Original Vintage Seiyo Ogawa Early Silver Gelatin Print Of Buddha Signed

Original Vintage Seiyo Ogawa Early Silver Gelatin Print Of Buddha Signed

Original Vintage Seiyo Ogawa Early Silver Gelatin Print Of Buddha Signed

Original Vintage Seiyo Ogawa Early Silver Gelatin Print Of Buddha Signed

Original Vintage Seiyo Ogawa Early Silver Gelatin Print Of Buddha Signed

Original Vintage Seiyo Ogawa Early Silver Gelatin Print Of Buddha Signed

Original Vintage Seiyo Ogawa Early Silver Gelatin Print Of Buddha Signed

Original Vintage Seiyo Ogawa Early Silver Gelatin Print Of Buddha Signed

Original Vintage Seiyo Ogawa Early Silver Gelatin Print Of Buddha Signed

From Wikipedia, the free encyclopedia. Seiy Ogawa in front of the Yungang Grottoes. Printer, and publisher who was a pioneer in photography of Buddhist. And cultural properties in the Taisho. The name Seiy is a pseudonym which was given to him from his master Maruki Riy. His real name was Seiji. Seiy Ogawa was born in Himeji. City in Hygo Prefecture. Though his father’s family was of the samurai. Class, he lost the father in childhood and was brought up by his mother. After graduating from primary school in Himeji, he moved to the house of his mother’s cousin, Hino Yz, who operated a photo studio in the town Arima. He started helping Hino’s work, and learning photography under him. But he had his heart set on becoming a painter. In 1910 he moved to Tokyo. In order to learn the skills of oil painting. In 1911, he was hired at the photo studio of Maruki Riy. At that time, Maruki was celebrated as the most famous photographer patronized by the Imperial Household, and he was the official photographer of the Emperor Meiji. Ogawa studied photography under Maruki for three years, and was given the name “Seiy” after “Riy” when he resigned from Maruki’s studio after being drafted. After serving in the army, he started entering the Bun-ten. Exhibition which was held by the Ministry of Education and Culture. In 1918, his picture Yukidoke no koro was accepted for the seventh Bun-ten exhibition. He was also hired by Asahi Newspaper Company. He worked at the head office in Osaka. And moved to Nara Prefecture. Where he took courses in the photography of Buddhist sculptures and other cultural properties. In 1922, Ogawa quit Asahi and opened a photo studio named Asuka-en. In Nara, under the suggestion of the renowned art historian Aizu Yaichi. Who taught at Waseda University. He took photographs of Buddhist sculptures at the old temples in Nara and Kyoto, as well as of ruins in foreign countries, such as the Yungang Grottoes. Additionally, he established and managed a publishing company called Bukky Bijutsu sha. The company published his book Mur-ji Taikan along with a number of magazines. These publications were primarily on history and art history, and resulted from his many acquaintance with other historians. His photographs of Buddhist sculpture are famous for their significant power of expression compared to prior photographers. One of his signature techniques was to photograph the sculptures against black backgrounds, making the sculptures stand out against the darkness. Ueno Naoaki, Ogawa Seiy, “J-dai no Chkoku “, Asahi Shimbun sha, Tokyo, 1942. Ogawa Seiy, “Daido Unko no Seki-Butsu”, Ars sha, Tokyo, 1942. Ogawa Seiy, “Unk no Sekkutsu”, Shinchsha, Tokyo, 1978. Most scholars believe this statue came from Korea or was made by Korean artisans living in Japan. The name of the statue — Kudara Kannon — literally means Paekche Kannon. Paekche (Paekje) was one of three kingdoms in Korea during this period, and. Is one of the most beloved Buddhist deities in Asia. The statues extreme thinness seems at first bizarre, but the serenity in the face and the beautiful openwork bronze in the crown are marvelous. The vase symbolizes the nectar of. S compassion — it pacifies the thirst of those who pray to Kannon for assistance. There are many indications that the statue came from Korea (or was made by Korean artisans in Japan). The superior workmanship of the piece, plus many of the stylistic nuances (faint smile, slender face, thin body, folds in garment, halo) are all hallmarks of Paekche artisans and generally conform to artwork from Koreas Three Kingdom Period. Korean Impact On Japanese Culture. Korea: Hollym International Corp. 1984, authors Jon Carter Covell and Alan Covell say the foremost clue of Paekche influence is the crown’s honeysuckle-lotus pattern, which can also be found among the artifacts discovered in the tomb of Paekche’s King Munyong (reigned +501-523). The coiling of the vines, they say, plus the number of protrusions from the crown petals, are nearly identical to similar extant Korean pieces. This is an original Seiyo Ogawa silver gelatin print that bears his original stamp on the back, please see photos. This silver gelatin buddha print is in excellent condition without any sort of damage and is framed and matted under glass. It measures 8-1/2″ x 11″ out of the frame. Total measurements including frame, matte and glass are 15″ x 12″. Don’t forget to take a look at our other sales for more Seiyo Ogawa vintage silver gelatin prints. The item “ORIGINAL VINTAGE SEIYO OGAWA EARLY SILVER GELATIN PRINT OF BUDDHA SIGNED” is in sale since Tuesday, February 06, 2018. This item is in the category “Art\Art Photographs”. The seller is “past_impressions” and is located in Santa Fe, New Mexico. This item can be shipped worldwide.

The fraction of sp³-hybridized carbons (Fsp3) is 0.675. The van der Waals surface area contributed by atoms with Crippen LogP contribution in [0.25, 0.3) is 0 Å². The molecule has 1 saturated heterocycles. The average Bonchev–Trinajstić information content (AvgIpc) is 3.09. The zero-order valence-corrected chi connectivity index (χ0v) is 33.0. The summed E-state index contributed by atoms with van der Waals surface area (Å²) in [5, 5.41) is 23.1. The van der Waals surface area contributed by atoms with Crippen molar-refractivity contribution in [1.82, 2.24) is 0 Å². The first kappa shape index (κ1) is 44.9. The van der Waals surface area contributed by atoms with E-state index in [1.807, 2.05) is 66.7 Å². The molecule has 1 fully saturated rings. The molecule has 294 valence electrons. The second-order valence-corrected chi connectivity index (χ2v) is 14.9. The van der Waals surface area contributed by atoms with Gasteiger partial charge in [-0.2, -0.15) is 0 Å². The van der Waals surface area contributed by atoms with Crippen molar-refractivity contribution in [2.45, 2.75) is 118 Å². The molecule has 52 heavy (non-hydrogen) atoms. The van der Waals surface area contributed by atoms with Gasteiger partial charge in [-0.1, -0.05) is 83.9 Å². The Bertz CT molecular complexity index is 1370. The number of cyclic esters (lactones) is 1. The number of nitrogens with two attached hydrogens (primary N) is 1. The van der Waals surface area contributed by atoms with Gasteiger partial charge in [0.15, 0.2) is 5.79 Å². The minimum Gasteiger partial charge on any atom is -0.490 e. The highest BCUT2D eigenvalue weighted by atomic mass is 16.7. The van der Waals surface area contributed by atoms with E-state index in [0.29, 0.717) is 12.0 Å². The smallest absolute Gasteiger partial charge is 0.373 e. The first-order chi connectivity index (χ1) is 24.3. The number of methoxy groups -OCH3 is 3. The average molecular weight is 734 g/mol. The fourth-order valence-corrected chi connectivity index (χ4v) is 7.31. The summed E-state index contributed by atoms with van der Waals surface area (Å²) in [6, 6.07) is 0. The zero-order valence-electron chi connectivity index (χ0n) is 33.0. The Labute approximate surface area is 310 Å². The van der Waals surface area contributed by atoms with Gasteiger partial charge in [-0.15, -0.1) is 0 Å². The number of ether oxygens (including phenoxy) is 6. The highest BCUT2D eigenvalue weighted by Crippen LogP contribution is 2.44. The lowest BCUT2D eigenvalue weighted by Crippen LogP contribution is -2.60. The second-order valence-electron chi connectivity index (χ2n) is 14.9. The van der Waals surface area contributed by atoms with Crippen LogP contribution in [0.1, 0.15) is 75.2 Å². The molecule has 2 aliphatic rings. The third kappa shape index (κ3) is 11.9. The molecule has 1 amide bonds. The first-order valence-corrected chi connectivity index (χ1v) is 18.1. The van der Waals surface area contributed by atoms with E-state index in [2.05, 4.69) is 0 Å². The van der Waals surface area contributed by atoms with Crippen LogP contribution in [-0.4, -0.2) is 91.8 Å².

• Photo Type: Gelatin Silver
  • Subject: Buddha
  • Date of Creation: 1900-1949
  • Listed By: Dealer or Reseller
  • Features: Framed
  • Originality: Original
  • Artist: Seiyo Ogawa
  • Region of Origin: Japan
  • Quantity Type: Single-Piece Work
  • Color: Black & White
  • Year: 1920s- 1950s
  • Width (Inches): 8.5″
  • Height (Inches): 11″
  • Size: Medium (up to 36in.)
  • Style: Vintage
  • Color Type: Black & White

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